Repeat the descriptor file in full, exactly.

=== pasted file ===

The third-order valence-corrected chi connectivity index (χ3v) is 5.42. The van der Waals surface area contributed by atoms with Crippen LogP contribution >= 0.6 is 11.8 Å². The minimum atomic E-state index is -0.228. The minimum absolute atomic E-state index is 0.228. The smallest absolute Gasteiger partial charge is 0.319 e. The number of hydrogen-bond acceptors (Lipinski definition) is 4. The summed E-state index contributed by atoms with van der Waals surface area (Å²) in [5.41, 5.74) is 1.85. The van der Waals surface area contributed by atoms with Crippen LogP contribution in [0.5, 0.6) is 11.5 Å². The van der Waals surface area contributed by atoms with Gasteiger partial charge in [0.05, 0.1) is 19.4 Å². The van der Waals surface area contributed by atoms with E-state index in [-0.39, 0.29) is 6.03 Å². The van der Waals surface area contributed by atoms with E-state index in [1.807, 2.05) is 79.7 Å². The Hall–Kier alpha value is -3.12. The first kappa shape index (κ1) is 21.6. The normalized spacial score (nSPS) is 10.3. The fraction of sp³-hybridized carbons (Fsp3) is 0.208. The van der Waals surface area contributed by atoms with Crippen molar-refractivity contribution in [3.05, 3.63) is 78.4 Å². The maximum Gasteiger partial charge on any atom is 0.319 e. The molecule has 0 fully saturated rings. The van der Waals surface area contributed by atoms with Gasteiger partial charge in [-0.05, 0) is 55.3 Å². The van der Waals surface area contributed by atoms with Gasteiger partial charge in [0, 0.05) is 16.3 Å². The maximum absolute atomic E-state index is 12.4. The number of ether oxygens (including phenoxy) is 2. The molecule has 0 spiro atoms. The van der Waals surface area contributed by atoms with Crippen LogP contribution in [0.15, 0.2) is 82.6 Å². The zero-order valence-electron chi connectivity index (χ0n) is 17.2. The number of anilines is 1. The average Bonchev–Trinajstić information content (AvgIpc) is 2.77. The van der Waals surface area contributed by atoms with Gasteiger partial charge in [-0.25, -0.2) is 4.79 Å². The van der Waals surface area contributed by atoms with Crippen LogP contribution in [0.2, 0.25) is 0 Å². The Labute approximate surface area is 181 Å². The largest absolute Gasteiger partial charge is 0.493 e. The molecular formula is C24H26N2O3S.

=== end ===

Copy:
The third-order valence-corrected chi connectivity index (χ3v) is 5.42. The van der Waals surface area contributed by atoms with Crippen LogP contribution >= 0.6 is 11.8 Å². The minimum atomic E-state index is -0.228. The minimum absolute atomic E-state index is 0.228. The smallest absolute Gasteiger partial charge is 0.319 e. The number of hydrogen-bond acceptors (Lipinski definition) is 4. The summed E-state index contributed by atoms with van der Waals surface area (Å²) in [5.41, 5.74) is 1.85. The van der Waals surface area contributed by atoms with Crippen LogP contribution in [0.5, 0.6) is 11.5 Å². The van der Waals surface area contributed by atoms with Gasteiger partial charge in [0.05, 0.1) is 19.4 Å². The van der Waals surface area contributed by atoms with E-state index in [-0.39, 0.29) is 6.03 Å². The van der Waals surface area contributed by atoms with E-state index in [1.807, 2.05) is 79.7 Å². The Hall–Kier alpha value is -3.12. The first kappa shape index (κ1) is 21.6. The normalized spacial score (nSPS) is 10.3. The fraction of sp³-hybridized carbons (Fsp3) is 0.208. The van der Waals surface area contributed by atoms with Crippen molar-refractivity contribution in [3.05, 3.63) is 78.4 Å². The maximum Gasteiger partial charge on any atom is 0.319 e. The molecule has 0 fully saturated rings. The van der Waals surface area contributed by atoms with Gasteiger partial charge in [-0.05, 0) is 55.3 Å². The van der Waals surface area contributed by atoms with Gasteiger partial charge in [0, 0.05) is 16.3 Å². The maximum absolute atomic E-state index is 12.4. The number of ether oxygens (including phenoxy) is 2. The molecule has 0 spiro atoms. The van der Waals surface area contributed by atoms with Crippen LogP contribution in [0.15, 0.2) is 82.6 Å². The zero-order valence-electron chi connectivity index (χ0n) is 17.2. The number of anilines is 1. The average Bonchev–Trinajstić information content (AvgIpc) is 2.77. The van der Waals surface area contributed by atoms with Gasteiger partial charge in [-0.25, -0.2) is 4.79 Å². The van der Waals surface area contributed by atoms with Crippen LogP contribution in [0.2, 0.25) is 0 Å². The Labute approximate surface area is 181 Å². The largest absolute Gasteiger partial charge is 0.493 e. The molecular formula is C24H26N2O3S.